Olympic Case Study


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With the world’s attention focused on London, the UK Government wanted assurance that rigorous security arrangements were in place for UK airspace. NATS also had to be prepared for potentially disruptive summer weather, such as thunderstorms.

This was a unique challenge, and one that NATS rose to with characteristic calmness and professionalism. NATS had to be prepared for every eventuality, working with a wide range of stakeholders, on a job of the highest visibility. As a tribute to the way NATS managed the project, it has already been asked to share its experience with the organisers of the Rio Olympics in 2016.

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Olympic Case Study

  1. 1. Performancethrough InnovationCase study:The OlympicChallengeMaintainingaseamlessserviceduringoneoftheUKsbiggestaviationchallenges.
  2. 2. The NATS Olympics projectwas delivered seamlessly,and is testament to the hoursof meticulous planning andeffort of everyone involvedacross the business. We cantruly say NATS did our bit toensure a smooth and seamlessservice for our customers duringthis unique opportunity toshowcase the UK.“”Richard DeakinNatsChief Executive Officer
  3. 3. IntroductionIn July 2005 London was awardedthe Olympic and ParalympicGames of 2012. NATS, the UK’sair navigation services provider,immediately took on the task ofpreparing for one of the biggestchallenges in its history.The task was to manage themaximum predicted influx of extraair traffic, including a surge inbusiness and general aviationflights, at the same time as providingbusiness as usual services to fiveof the busiest airports in the world.There was also the matter of playingour role in maintaining UK security ata time when London would be in theeyes of the world.
  4. 4. On a typical summer’s day NATS controls around 6,000flights, 4,000 of which arrive or depart London’s airportsand fly though one of the most complex and congestedairspaces in the world. It includes Heathrow – one of theworld’s busiest airports – and Gatwick – the world’s busiestsingle runway airport – as well as Stansted, Luton and thecentral London City airport. There are some 50 smaller,but busy, airports on its outskirts, including Farnborough,Oxford and Southend.To add to the challenge, numerous flight paths betweennorthern Europe and North America cross over Londonand South East England.With the world’s attention focused on London, the UKgovernment wanted assurance that rigorous securityarrangements were in place for UK airspace. NATS also hadto be prepared for potentially disruptive summer weather,such as thunderstorms. It was going to be a demandingand high profile time.It was against this backdrop that we identified theOlympic-sized task we faced. At the top of our priority listwas maintaining a safe, efficient, and uninterrupted businessas usual service for airline customers.Potential air trafficNATS had to maximise the capacity of the airspaceto prepare for:› An estimated half a million overseas spectators.› Flights carrying 70,000 overseas‘Olympics Family’ members.› Flights carrying 150 Heads of State.› 700 extra commercial flights into London’smain airports (assuming the existing schedulewas fully utilised).› 10,000 business jet movements.ThechallengeOur task› Maintain and maximise capacityof London’s core TerminalManoeuvring Area (TMA) Airportswhich would be operating atmaximum capacity at times.› Create extra capacity to satisfydemands on Instrument FlightRules (IFR) airspace to continueto meet core demands withoutdisruption.› Manage a significant expectedincrease in IFR movementsto London’s second andthird tier airports.› Accommodate militaryrequirements with multiplefixed wing and rotary fighterand surveillance aircraft in thebiggest peacetime militaryoperation the UK has ever seen.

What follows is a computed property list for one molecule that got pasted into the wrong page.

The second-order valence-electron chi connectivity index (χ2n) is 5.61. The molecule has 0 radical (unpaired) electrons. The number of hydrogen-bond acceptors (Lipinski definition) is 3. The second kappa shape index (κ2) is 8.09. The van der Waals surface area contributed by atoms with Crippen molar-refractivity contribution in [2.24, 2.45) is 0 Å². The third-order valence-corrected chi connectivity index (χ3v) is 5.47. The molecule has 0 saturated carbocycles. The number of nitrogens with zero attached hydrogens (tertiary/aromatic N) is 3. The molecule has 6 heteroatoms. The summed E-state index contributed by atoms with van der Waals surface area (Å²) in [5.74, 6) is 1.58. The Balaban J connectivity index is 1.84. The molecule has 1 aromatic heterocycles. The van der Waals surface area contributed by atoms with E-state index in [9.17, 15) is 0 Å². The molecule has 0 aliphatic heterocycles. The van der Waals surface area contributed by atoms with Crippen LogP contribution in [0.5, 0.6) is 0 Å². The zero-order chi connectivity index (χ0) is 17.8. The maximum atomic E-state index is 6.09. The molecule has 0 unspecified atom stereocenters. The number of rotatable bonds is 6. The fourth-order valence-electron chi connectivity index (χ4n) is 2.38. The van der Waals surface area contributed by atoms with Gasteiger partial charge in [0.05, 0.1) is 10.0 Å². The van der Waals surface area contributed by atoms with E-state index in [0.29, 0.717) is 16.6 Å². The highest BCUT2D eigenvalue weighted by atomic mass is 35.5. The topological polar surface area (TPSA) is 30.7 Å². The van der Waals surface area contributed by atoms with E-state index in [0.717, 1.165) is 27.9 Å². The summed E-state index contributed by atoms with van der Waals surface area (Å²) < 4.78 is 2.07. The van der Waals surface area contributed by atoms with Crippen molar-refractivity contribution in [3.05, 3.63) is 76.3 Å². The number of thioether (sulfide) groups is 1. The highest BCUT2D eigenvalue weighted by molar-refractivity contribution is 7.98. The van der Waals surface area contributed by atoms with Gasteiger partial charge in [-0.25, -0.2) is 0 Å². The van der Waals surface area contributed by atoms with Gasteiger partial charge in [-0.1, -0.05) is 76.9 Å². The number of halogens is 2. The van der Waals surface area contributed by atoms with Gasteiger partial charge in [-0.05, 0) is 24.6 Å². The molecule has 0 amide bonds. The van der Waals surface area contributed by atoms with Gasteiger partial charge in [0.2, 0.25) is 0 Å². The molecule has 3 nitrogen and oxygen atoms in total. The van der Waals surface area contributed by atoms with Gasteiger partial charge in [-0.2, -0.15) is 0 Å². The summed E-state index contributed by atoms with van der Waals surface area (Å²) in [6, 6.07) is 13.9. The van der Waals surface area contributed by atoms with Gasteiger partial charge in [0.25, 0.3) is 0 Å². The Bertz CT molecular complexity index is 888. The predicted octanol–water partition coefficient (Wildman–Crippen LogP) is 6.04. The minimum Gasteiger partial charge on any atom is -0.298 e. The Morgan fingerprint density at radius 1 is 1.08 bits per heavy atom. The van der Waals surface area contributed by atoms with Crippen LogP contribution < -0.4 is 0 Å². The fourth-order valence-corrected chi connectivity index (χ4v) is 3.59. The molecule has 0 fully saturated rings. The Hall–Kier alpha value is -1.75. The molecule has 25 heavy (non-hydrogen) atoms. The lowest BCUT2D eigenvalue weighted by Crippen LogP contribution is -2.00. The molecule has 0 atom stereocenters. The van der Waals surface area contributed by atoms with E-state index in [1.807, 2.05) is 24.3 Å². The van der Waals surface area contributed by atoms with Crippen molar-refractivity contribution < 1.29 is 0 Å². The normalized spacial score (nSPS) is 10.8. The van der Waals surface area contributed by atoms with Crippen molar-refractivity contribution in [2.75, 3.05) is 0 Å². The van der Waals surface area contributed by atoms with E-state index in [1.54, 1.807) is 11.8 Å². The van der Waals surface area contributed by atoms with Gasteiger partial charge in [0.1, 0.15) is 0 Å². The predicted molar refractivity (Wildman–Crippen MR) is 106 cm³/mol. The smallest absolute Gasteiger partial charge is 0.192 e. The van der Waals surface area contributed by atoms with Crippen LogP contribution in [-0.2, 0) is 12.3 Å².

5. 5. “United Airlines really appreciates the workthat NATS has done in preparing for the LondonOlympics. NATS listened to our needs andconcerns, giving us and all other stakeholdersthe opportunity to participate in the extensiveplanning process by communicating andcoordinating directly with us and giving usunrivalled service quality.”Mark Hurston United Airlines - Air Traffic Systems, Regional Manager,International Air Traffic Operations, N. Atlantic, UK, Europe, Middle East and AfricaNATS had to maximisethe capacityof the airspaceto prepare for:(1) 700 extracommercial flightsinto London’smain airports.(2) Flights carrying 150Heads of State.(3) Flights carrying70,000 overseas‘Olympic Family’ members.(4) An estimated halfa million overseasspectators.1423